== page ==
Pfizer reported Tuesday that sales in the first quarter rose 1 percent year-over-year to $12.9 billion, coming in below analyst estimates of $13.1 billion. The company noted that revenue in its innovative health unit climbed 6 percent to $7.8 billion, boosted by Eliquis and Ibrance, while sales in its essential health segment dropped 5 percent year-over-year to $5.1 billion.
Chief financial officer Frank D'Amelio remarked "first-quarter…results were in-line with our expectations," adding "we reaffirmed all components of our 2018 financial guidance." In the quarter, net income jumped 14 percent to $3.6 billion.
CEO Ian Read called the results "solid," noting that growth was "driven by continued strength from our anchor brands, primarily Ibrance, Eliquis and Xeljanz." Read explained that "the essential health business delivered strong growth in emerging markets and biosimilars, but was negatively impacted by continued legacy Hospira product supply shortages in the US as well as product losses of exclusivity."
Concerning individual products, revenue from Prevnar 13 reached $1.4 billion, down 1 percent versus the year-ago period, while sales of Lyrica were flat at $1.1 billion. Revenue from Ibrance jumped 37 percent to $933 million, falling short of forecasts of $956.6 million.
Additionally, sales of Eliquis climbed 35 percent versus the year-ago quarter to $765 million, with revenue from Enbrel falling 14 percent to $506 million. Meanwhile, sales of Xeljanz rose by 30 percent to $326 million, although missing expectations of $398.5 million.
Moreover, Pfizer recorded sales of $905 million for its consumer health division, reflecting year-on-year growth of 7 percent. The company indicated that it will decide later this year whether to divest the unit after undertaking a strategic review  of the business last year. In March, GlaxoSmithKline said it was withdrawing from the bidding process for the division after failing to reach an agreement on price. The UK firm had been considered a favourite to purchase the business after Reckitt Benckiser similarly exited  the process.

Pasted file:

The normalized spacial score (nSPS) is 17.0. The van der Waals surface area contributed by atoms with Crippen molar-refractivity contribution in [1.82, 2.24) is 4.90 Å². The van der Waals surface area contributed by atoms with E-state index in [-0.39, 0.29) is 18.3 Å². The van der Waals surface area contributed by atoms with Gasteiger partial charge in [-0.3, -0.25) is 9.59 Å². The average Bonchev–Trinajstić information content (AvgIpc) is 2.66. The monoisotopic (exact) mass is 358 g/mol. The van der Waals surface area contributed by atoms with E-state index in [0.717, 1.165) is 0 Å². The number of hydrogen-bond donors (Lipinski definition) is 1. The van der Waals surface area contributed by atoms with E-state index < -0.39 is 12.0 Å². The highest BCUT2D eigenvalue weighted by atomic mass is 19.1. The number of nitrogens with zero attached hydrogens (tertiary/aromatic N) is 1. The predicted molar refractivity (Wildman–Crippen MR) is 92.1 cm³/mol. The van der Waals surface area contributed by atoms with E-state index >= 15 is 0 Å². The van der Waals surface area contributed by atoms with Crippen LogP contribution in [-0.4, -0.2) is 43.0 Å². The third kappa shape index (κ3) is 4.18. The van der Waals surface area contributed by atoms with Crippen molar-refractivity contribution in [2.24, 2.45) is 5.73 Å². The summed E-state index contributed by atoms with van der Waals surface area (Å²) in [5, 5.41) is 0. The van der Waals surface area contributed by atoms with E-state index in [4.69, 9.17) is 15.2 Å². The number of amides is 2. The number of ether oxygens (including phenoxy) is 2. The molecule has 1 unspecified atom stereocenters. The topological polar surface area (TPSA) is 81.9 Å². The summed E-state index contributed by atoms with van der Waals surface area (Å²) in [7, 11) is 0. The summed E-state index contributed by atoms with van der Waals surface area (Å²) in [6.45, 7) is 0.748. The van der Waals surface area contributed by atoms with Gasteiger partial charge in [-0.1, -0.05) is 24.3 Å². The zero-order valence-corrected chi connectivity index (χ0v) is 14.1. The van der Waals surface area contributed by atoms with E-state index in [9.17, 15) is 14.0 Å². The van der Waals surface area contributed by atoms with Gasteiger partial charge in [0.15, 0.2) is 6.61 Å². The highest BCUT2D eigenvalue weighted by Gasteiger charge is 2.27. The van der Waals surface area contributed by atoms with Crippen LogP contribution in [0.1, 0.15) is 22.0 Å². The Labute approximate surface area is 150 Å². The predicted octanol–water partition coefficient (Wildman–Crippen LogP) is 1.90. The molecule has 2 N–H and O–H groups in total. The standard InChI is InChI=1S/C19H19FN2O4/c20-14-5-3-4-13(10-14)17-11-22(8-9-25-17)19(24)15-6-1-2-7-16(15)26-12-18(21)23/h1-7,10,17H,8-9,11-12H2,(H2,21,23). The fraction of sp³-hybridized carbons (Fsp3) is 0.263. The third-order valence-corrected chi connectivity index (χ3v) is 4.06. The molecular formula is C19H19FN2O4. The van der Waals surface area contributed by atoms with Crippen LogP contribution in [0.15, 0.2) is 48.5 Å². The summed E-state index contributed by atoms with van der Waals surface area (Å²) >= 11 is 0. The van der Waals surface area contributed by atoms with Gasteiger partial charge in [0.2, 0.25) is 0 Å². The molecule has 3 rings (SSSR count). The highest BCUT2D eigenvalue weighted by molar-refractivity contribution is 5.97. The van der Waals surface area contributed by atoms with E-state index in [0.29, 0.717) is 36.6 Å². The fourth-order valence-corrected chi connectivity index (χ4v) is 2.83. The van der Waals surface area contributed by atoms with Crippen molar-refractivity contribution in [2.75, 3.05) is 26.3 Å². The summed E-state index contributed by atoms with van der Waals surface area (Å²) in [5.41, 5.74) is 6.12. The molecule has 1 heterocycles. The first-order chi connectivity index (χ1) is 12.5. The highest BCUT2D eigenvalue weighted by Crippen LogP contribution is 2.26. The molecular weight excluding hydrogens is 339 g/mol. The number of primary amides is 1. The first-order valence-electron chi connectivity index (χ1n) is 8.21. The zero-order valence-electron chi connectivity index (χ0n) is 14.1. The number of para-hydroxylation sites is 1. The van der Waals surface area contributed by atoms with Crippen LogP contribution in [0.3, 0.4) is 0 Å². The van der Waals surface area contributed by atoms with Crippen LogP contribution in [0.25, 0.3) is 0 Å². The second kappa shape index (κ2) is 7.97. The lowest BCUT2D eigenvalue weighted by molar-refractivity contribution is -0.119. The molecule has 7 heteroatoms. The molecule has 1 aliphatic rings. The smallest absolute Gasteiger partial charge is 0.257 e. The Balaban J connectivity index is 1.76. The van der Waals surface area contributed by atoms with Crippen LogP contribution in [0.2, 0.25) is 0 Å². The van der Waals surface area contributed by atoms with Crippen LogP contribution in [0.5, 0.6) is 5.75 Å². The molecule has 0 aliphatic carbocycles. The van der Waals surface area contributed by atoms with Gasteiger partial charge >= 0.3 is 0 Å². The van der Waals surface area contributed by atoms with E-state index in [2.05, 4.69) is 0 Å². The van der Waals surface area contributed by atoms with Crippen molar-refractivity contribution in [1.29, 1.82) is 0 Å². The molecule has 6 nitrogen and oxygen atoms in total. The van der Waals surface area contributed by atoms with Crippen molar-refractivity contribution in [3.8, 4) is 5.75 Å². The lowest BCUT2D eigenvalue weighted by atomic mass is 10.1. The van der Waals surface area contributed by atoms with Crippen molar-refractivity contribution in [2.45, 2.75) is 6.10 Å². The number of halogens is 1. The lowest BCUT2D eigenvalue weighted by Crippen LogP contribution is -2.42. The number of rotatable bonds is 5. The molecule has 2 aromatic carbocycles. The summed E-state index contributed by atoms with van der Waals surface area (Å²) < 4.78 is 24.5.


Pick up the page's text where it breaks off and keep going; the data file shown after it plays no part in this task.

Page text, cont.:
For the full year, Pfizer reaffirmed its previously disclosed  guidance, expecting revenues of between $53.5 billion and $55.5 billion, with earnings per share in the range of $2.90 to $3.00. John Boris, an analyst at Sun Trust Robinson Humphrey, remarked it was disappointing that the drugmaker did not raise its forecasts for the year as did some competitors, with shares in the company falling as much as 5.4 percent on the results.
Commenting on the news, Edward Jones & Co. analyst Ashtyn Evans said there's some "frustration" that Pfizer needs to drive long-term growth. "The disappointment today was on overall strategy and what's going to be the growth driver for Pfizer over the long term, and what they're going to do with their cash," Evans noted.
Meanwhile, Read said that although "we never say never on big deals...I don’t believe that we need to do a transformative acquisition." Read added "our own pipeline is extremely strong and investing in our own pipeline looks to me today to be the best return possible for our capital. It's as simple as that."
For related analysis, read ViewPoints: Investors rattled over Pfizer's lack of M&A interest .